Springer

Reyes Mateo Professor Javier G mez ProfessorJos Villala n Professor Jos M. Gonz lez-Ros Instituto de Biolog a MolecularyCelular Avda. de la Universidad s n, edificio Torregait n ISBN 10 3-540-28400-1 Springer-VerlagBerlinHeidelbergNewYork ISBN 13 978-3-540-28400-0 Libraryof Congress Control Number 2005930633 This work is subject to copyright. All rights are reserved, whether the whole or part of the material is concerned, specifically the rights of translation, reprinting, reuse of...

Summary

The conclusion appears to be that most, if not all, of the effects of phospholipids on the function of membrane proteins can be explained, at least in principle, in microscopic rather than macroscopic terms. This makes sense from a biological perspective. A biological membrane is a multicomponent system, containing a wide variety of different intrinsic and extrinsic membrane proteins, each with their own particular role to play in the cell. These proteins need to be able to work independently a...

The Role of the Membrane and Peptide Properties in the Biological Function

The majority of AMPs share two properties they are highly cationic and they are composed of approximately 50 hydrophobic amino acids (reviewed in Sab- erwal and Nagaraj 1994 Shai 1999 Tossi et al. 2000 Bulet et al.1999 Kobayashi et al. 2000 Hwang and Vogel 1998 Andreu and Rivas 1998). However, there are exceptions, such as temporins, 13 amino acid AMPs isolated from the skin of frogs, which contain only one positively charged amino acid (Simmaco et al. 1996 Mangoni et al. 2004). Regarding the...

The Target of Most Antimicrobial Peptides

Mode-of-action studies have revealed that most AMPs use the microorganisms' cytoplasmic membrane as their final and lethal target. Note, however, that several studies have pointed out that they have other targets inside the cell as well (Bowdish et al. 2004 Davidson et al. 2004). Lehrer et al. (1989) were the first to demonstrate a membrane permeabilization mechanism in intact bacteria. They showed that human neutrophil peptide defensin HNP -mediated bactericidal activity against E. coli is...

Transmembrane Helices

The nature of the transmembrane helical segment of integral membrane proteins will also contribute to determining the partitioning of the protein between raft and non-raft domains. It is possible that a smooth, uniform surface contour of a transmembrane helix would more readily mix with a rigid cholesterol-rich domain. Another factor is the possible length mismatch between the transmembrane helix and the bilayer thickness. Cholesterol will contribute to increasing the thickness of the bilayer...

Ray versus Neutron Diffraction

Nowadays, the development of synchrotron radiation facilities, associated with progress in detectors and computing, makes it possible to solve very complex structures with a large number of atoms, at atomic or near-atomic resolution, even with small crystals. Thus, X-ray diffraction covers the full range of analysis from structure determination to the understanding of biological function. By contrast neutron diffraction techniques are mostly used to analyse particular aspects of the molecular...

The Structure ofa Lipid Bilayer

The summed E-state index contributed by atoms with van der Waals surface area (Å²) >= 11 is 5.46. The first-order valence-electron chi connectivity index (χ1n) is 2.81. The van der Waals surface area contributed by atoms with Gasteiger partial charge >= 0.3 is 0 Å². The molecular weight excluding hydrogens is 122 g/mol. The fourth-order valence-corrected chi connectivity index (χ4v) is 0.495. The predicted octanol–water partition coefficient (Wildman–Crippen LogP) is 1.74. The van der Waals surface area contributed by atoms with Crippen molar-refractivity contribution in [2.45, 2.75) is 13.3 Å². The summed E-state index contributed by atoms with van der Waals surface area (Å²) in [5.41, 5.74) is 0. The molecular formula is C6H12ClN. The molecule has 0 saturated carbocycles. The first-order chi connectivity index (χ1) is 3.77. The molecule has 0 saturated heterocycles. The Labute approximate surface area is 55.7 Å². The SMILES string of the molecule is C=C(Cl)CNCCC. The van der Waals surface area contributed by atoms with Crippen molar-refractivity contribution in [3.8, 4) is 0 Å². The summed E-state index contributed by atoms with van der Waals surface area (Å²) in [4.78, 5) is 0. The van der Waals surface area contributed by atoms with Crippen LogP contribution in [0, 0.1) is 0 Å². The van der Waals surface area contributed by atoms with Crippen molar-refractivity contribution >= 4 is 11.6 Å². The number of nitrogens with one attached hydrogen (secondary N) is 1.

High-resolution structures cannot be obtained for bilayers in the liquid crystalline phase because the thermal motion and disorder in the bilayer means that the positions of the atoms are relatively ill-defined. Nevertheless, a picture of the bilayer can be developed, showing the average spatial distribution of atoms or groups of atoms, projected along the direction normal to the bilayer surface (White and Wiener 1995). The structure of a bilayer of dioleoylphosphatidylcho-line (di(C18 l)PE) in...

Contents

From Lipid Phases to Membrane Protein Organizatin Fluorescence Methodologies in the Study C. Reyes Mateo, Rodrigo F.M. de Almeida, Luis M.S. Loura, and Manuel Prieto 1.2 Fluorescence 1.2.2 Anisotropy 1.3.2.2 Introducing and Changing the Intrinsic Fluorescence of 1.4 Relevant Problems in Lipid-Protein Interaction and 1.4.1 Partition to the 1.4.2 Protein Peptide 1.4.3 Lipid Selectivity the Annular 1.4.4 Protein Peptide 1.4.5 Protein Peptide NMR of Membrane Proteins in Lipid Environments the Bcl-2...

Fatty Acyl Chain Region of the Bilayer

One characteristic of the liquid crystalline phase is the considerable intramolecular motion of the lipid fatty acyl chains, due to rotation about C-C bonds in the chains. The change in steric energy that results from rotation about the C6-C7 single bond in dodecane is shown in Fig. 6.3. The minimum potential energy occurs when the two neighbouring methylene groups are related by a dihedral angle of 0 , in the trans conformation. Two other minima are obtained at torsion angles of 115 and 245 ,...

Electrostatic Interactions

Electrostatic interactions can promote domain formation in membranes. In mammalian plasma membranes, anionic lipid components are found almost exclusively on the cytoplasmic leaflet. These lipids can interact with cationic proteins or clusters of cationic residues in a protein sequence. Anionic lipids will attract cations into the electrical double layer of the membrane. When polycationic peptides are bound to the membrane it will reduce the surface charge and hence the extent of the electrical...

Structural Analysis of Protein Lipid Interactions by XRay Crystallography Some General Remarks